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The poverty pivot: moving from cure to prevention

Charitable relief is essential but, as with painkillers, we mustn’t get hooked. Here’s a plan to, first, get through our dark hour—and then move on to sustainable solutions
May 14, 2024

You don’t need numbers, but merely open eyes in any British city, to discern that many people who used, presumably, to sleep with a roof over their heads are these days living in tents: not long ago I saw one pitched just outside the Ritz. Still, it’s important to have the facts, but they’re becoming difficult to keep up with—difficult because the sheer torrent of pertinent data. 

Having told us in February, for example, that rough sleeping had risen by nearly two-thirds over two years, the Office for National Statistics added in April that the count of children stuck in (reliably dreadful) “temporary accommodation” had shot up by 15 per cent over 2023. The ONS hardly stops tallying new ways in which such privations are getting under the skin of our society and its members. Only a fortnight ago, it confirmed the astonishing wave of shoplifting, already reported by industry sources who link it to a black market in food, was mirrored in record-breaking police logs of the crime. A few months before, it had confirmed that Britons are no longer enjoying longer lives, but dying earlier. This followed earlier ONS analysis highlighting a “statistically significant” decrease in life expectancy, very specifically, within the “most deprived areas.” 

I would hope, then, that it is plain we are in the grip of an emergency that demands radical treatment. The question of what that treatment should be is, however, fraught. A medical analogy is instructive. Many palliatives that are essential to getting through a crisis soon create new problems—pain relief is addictive; life-support machines weaken the body in all sorts of ways. Any serious plan for nursing a patient back to full health needs to include a strategy for reducing reliance on such unsustainable supports.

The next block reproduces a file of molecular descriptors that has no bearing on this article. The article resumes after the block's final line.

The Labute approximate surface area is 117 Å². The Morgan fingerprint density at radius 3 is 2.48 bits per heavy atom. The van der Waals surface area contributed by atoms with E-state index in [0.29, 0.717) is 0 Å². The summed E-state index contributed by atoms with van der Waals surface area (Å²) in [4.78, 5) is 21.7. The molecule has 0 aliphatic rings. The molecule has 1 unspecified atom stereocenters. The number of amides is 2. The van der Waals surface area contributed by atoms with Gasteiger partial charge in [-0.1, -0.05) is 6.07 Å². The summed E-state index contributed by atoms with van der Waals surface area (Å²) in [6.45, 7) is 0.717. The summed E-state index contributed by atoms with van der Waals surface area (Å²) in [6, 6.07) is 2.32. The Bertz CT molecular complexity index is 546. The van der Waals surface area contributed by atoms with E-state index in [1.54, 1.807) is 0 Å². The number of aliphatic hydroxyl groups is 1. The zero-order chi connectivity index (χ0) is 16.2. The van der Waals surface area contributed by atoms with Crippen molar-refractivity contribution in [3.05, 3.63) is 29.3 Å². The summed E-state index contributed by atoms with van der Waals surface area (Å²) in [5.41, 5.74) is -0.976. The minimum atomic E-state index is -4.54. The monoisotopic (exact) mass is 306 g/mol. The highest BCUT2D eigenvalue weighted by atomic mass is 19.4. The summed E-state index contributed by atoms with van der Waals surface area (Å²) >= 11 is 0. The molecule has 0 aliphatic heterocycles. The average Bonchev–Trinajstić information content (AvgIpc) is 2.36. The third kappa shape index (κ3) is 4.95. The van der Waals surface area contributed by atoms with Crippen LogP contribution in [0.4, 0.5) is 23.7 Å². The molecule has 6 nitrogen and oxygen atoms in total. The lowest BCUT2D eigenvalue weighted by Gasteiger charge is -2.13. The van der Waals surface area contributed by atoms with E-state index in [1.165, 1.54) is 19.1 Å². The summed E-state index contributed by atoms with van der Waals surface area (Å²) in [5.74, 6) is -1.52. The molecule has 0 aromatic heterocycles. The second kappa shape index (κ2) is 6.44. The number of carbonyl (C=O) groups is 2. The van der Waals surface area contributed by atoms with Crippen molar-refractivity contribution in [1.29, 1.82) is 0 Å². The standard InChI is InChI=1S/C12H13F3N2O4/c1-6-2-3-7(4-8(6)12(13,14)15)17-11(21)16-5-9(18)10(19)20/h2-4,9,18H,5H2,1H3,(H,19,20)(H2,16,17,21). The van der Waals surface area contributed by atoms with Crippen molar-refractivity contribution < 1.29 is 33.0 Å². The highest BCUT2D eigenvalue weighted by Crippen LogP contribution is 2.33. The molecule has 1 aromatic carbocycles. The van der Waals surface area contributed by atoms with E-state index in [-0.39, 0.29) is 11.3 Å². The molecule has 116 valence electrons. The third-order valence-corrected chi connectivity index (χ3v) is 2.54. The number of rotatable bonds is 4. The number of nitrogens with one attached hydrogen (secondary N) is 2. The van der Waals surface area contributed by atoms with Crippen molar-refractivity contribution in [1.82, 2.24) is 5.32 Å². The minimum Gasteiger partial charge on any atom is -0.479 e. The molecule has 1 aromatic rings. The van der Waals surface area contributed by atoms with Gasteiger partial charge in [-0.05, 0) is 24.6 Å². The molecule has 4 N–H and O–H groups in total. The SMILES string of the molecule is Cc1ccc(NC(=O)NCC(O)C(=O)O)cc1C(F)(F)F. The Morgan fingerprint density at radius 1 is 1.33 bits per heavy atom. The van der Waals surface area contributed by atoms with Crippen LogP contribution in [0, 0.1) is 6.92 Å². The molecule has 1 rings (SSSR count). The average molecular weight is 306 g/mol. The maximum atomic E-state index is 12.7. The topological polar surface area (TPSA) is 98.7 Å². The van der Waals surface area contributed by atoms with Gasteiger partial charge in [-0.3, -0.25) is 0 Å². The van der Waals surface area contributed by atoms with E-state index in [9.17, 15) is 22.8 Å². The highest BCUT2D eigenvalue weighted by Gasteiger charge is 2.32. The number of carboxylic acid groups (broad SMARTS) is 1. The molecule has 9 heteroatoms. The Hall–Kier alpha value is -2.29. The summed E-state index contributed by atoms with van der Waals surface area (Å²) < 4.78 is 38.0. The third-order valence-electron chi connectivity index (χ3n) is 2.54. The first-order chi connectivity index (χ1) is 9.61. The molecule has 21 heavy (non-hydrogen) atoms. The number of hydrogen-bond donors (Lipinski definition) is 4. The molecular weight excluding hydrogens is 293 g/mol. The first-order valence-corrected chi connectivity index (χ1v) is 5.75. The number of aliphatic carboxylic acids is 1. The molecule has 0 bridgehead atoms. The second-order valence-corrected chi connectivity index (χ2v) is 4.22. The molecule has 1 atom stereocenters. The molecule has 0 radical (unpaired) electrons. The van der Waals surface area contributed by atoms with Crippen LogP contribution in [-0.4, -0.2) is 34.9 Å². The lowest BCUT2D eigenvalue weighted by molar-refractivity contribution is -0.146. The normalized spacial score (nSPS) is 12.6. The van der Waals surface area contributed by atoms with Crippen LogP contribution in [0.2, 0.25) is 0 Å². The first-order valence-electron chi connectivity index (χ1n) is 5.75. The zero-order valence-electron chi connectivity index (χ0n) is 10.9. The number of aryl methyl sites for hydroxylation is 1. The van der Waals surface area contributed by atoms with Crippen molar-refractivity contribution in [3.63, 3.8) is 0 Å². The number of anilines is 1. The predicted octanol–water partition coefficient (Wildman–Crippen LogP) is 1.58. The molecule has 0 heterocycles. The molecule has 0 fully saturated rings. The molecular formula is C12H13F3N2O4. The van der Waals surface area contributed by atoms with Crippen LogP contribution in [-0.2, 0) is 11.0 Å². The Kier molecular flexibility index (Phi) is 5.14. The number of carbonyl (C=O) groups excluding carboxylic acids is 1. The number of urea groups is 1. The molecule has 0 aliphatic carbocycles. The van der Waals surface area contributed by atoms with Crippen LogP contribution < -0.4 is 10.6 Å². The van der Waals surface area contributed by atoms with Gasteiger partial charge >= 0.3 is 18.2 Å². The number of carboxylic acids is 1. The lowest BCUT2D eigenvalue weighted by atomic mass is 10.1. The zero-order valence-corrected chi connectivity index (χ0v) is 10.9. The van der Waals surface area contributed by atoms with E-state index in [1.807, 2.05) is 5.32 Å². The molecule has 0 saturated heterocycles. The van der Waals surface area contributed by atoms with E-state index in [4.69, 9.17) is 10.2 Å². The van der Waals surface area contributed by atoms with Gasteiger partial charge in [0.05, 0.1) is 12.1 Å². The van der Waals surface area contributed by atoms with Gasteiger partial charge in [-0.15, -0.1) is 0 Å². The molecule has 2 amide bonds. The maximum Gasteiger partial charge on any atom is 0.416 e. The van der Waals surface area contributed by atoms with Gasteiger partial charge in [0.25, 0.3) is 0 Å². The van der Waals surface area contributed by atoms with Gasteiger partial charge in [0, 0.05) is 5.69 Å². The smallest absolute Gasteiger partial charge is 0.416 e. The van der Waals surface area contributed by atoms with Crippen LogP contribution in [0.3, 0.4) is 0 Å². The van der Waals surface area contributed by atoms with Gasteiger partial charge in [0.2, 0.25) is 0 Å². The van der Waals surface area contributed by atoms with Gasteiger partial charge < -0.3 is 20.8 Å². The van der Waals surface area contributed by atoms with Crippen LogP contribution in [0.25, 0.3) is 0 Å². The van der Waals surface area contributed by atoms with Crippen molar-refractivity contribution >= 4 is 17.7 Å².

In our social emergency, a whole host of charitable crisis services— foodbanks, “warm hubs,” plus the new “multibanks” that ingeniously source all manner of goods, from toilet rolls to bedclothes, to meet basic needs—have burgeoned to keep bodies and souls together. These citizen-powered efforts also offer an indispensable glimmer of light in the darkness, reminding us that people of Britain never wanted to see their old ideals of decency surrendered. 

And yet they are both an incomplete solution, and not one we should entrench. The charitable impulse can never provide adequate security: indeed, there have recently been chilling signs of foodbank supplies becoming dangerously squeezed. Just as importantly, no-one enjoys being a supplicant when it comes to the means of survival. Nobody is clearer about the toll taken on dignity than the foodbanks themselves. Which is why both the giant Trussell Trust and the Independent Food Aid Network insist that the only sound future is one in which they can safely be abolished. But how on earth to get there, when millions of Britons are relying on charities of different sorts, and the immediate need is for them to do not less, but much, much more? 

To grapple with precisely this dilemma, I have written a pamphlet with former prime minister Gordon Brown (who has had no role in this piece, and bears no responsibility for its content)—Partnership Against Poverty is out this week. We set out a plan to support, in a time-limited way, a ramping up of charitably-led relief. Working within the various public borrowing rules that both parties have committed themselves to, we suggest repurposing the £1bn currently earmarked for the existing household support fund, and topping this up by imposing “reserve requirements” on banks (meaning a proportion of the balances the commercial operators hold at their central bank would be mandatory, and wouldn’t have to be compensated with interest) to match those of either the ECB or Switzerland. Matching their requirements would respectively yield savings of £1.3bn or £3.3bn on the interest payments currently made to commercial banks by the publicly owned Bank of England.